If you love megaforts, you will love Elvas. The major challenge for Portugal after independence in 1640 was to protect itself from Spain. Both countries are rough and so you're either on the road or your soldiers are hiking up mountains.
Elvas was Portugal's largest frontier fort on the road from Madrid to Lisbon and it remains one of the great fortresses in Europe.
Following the steps of the Duke Wellington in his defense of Portugal from Napoleon's armies in Spain was the main purpose of our trip to Portugal and Spain so it was inevitable that we ended up in Elvas.
It's almost next door to Badajoz, the next Spanish border fort and that was one city we had to see so popping over to Elvas was an easy jaunt. It provided a view of fantastic countryside as we drove.
Once there, it became a perfect centre for us to make day trips to small towns around and become much more comfortable with Portuguese history and architecture.
Tourist brochures tend to push places that are already famous on the assumption that you can't visit everything but this really cheats you out of the many major marvels that nations have developed over its history and then forgotten in the rush of modern life only to be rediscovered by historians in the modern age. Elvas is the centre of this kind of rediscovery.
Located in Alentejo, a region known for its wine and savouries, Elvas itself is known for its olives and plums and sampling of these from its many restaurants is quite an experience.
The Girassol was our victim for the night and Mom and Dad were great cooks and superb hosts without blowing Grumpy's budget.
What to See in Elvas
Elvas was declared a UNESCO world heritage city on 30 June of 2012. Some of what the city offers are:
With the demise of the Moors, there followed a medieval wall called the Fernandina built of massive stone around 1350. But unhappily, the Wall was viewed as a Home Depot style material supplier for the construction of the massive fortification of 1643.
Portugal was really worried about Spain's aggressive intent and this wall was to be the cork in the Spanish wine bottle. A Dutch Jesuit brought the most modern geometric theory of Europe to this really rough country and designed a fort to fit. It is a masterpiece. The Spanish gave it a pass.
However, Elvas' Our Lady of the Assumption was designed by the Royal architect, Francisco de Arruda, in the Baroque and Manueline style and was completed in 1537. The staff shared of the place willingly that we were charmed.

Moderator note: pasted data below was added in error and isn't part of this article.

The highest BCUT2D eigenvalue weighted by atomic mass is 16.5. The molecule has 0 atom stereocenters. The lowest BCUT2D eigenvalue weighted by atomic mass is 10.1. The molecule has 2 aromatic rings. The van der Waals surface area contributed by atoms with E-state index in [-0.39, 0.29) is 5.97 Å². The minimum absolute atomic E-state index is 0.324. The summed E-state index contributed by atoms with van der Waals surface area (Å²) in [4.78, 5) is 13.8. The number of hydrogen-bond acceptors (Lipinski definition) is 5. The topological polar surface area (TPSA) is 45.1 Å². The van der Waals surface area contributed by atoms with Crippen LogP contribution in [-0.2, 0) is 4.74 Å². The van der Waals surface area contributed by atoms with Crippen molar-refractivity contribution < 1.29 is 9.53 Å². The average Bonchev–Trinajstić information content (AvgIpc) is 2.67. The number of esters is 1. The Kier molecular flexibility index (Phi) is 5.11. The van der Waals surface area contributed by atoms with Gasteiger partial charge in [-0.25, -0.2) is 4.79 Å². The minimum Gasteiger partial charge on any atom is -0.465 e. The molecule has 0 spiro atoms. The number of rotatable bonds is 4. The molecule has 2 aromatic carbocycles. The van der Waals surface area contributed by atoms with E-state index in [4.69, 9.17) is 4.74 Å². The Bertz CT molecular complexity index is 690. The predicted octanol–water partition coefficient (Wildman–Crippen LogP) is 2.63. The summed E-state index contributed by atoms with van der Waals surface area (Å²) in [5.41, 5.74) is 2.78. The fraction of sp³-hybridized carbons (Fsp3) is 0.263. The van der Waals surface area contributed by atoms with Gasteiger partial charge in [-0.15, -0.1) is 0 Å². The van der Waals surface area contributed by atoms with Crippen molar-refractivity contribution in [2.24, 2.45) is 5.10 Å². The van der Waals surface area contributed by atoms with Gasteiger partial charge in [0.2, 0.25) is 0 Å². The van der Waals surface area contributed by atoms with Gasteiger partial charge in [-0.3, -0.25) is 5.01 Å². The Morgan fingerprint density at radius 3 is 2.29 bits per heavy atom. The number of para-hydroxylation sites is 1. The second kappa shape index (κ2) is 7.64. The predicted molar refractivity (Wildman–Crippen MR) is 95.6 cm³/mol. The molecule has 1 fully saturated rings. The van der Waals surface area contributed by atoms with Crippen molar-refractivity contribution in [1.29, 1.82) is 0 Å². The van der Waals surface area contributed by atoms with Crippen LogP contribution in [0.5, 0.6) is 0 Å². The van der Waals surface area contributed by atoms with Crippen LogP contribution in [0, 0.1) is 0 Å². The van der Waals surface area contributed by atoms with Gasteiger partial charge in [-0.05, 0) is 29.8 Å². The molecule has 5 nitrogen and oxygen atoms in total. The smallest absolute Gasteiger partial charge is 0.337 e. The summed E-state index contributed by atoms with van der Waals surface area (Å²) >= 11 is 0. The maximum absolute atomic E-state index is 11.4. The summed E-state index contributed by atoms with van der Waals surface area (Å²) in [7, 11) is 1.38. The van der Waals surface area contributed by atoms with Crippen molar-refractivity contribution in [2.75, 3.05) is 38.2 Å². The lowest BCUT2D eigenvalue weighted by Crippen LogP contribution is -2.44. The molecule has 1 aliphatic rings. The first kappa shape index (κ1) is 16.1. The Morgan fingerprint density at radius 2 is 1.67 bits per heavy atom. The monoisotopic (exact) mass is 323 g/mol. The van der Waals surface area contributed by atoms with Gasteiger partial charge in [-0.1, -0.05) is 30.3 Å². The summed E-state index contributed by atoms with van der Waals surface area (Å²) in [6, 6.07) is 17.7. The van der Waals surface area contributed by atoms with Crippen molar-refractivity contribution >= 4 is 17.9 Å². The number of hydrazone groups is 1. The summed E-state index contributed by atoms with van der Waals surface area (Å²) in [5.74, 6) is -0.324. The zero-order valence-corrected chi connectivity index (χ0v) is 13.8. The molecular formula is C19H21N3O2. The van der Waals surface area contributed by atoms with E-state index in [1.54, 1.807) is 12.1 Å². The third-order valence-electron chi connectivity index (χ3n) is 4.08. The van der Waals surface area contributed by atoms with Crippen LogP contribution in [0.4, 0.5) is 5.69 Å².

It houses a first class Sacred Art Museum which is really worthwhile visiting. With its paintings and sculptures by the second tier artists of the day, it displays some of the most interesting historical pieces of the region.
Where to Stay in Elvas
Our hotel, the Sao Joao, had once been a monastery and then during the Peninsular War it was converted to a hospital. However, today, it's a first class place to stay right downtown with easy parking.
You can walk everywhere from here. The room we were given was huge and the size of the bathroom made us think that perhaps, the head of the monastery set up camp here.
There's a wonderful flowered terrace overlooking a beautiful garden and the nooks and crannies of the hallways are filled with five hundred year of history.
Famous Elvas Fairs and Festivals
There are several fairs that draw crowds to this city. The most famous are:
It would be enormous fun to time your visit with any of these festivals.
Day Trips from Elvas
Strategically located for day trips to towns of both Portugal and Spain, from Elvas, we took some lovely drives which brought us to some of the most wonderful medieval villages we have seen in Europe.
There is also a museum displaying the collection of a priest. Its quite a collection showing how much richness the Church really have.
Evora managed to miss the great earthquake of 1755 which hammered Lisbon and much of southern Portugal.
As a consequence, the history of the city from the time of the Celts through the Romans, Visigoths, Moors and Christians can all be seen in bits and pieces happily living together, well displayed and well protected. It's small enough to catch everything with a good walk and is very photogenic.
Close by is the tiny village of Almendres where you can be in the midst of mystery: The Cromlech. This is none of the biggest megalithic structures in Europe.
Your introduction as you enter is that of a small medieval village that really hasn't moved on much in a century or so. The town was closed for the mid-afternoon mega break so we drifted on to the next town to find something to eat.
The tourist information centre was the best we’d had in this trip. They even gave us posters of some of the battles that took place there.
We went to the Palace and imagined the battle from there, at least what we could see.
What a surprise. The town seems to be off the radar when we had done our planning but we kept reading when we were driving and this jumped out of the iPad as the place to see. It has a reputation for tapas but our experience was pretty average.
The Museum is an architectural gem and because Merida had such a long history of wealthy Roman occupants, the display of mosaics on the walls of the Museum and the massive statues are superb. We will never doubt the wealth of Rome as displayed in its colonies ever again.
Before you go, check out these other articles on Portugal: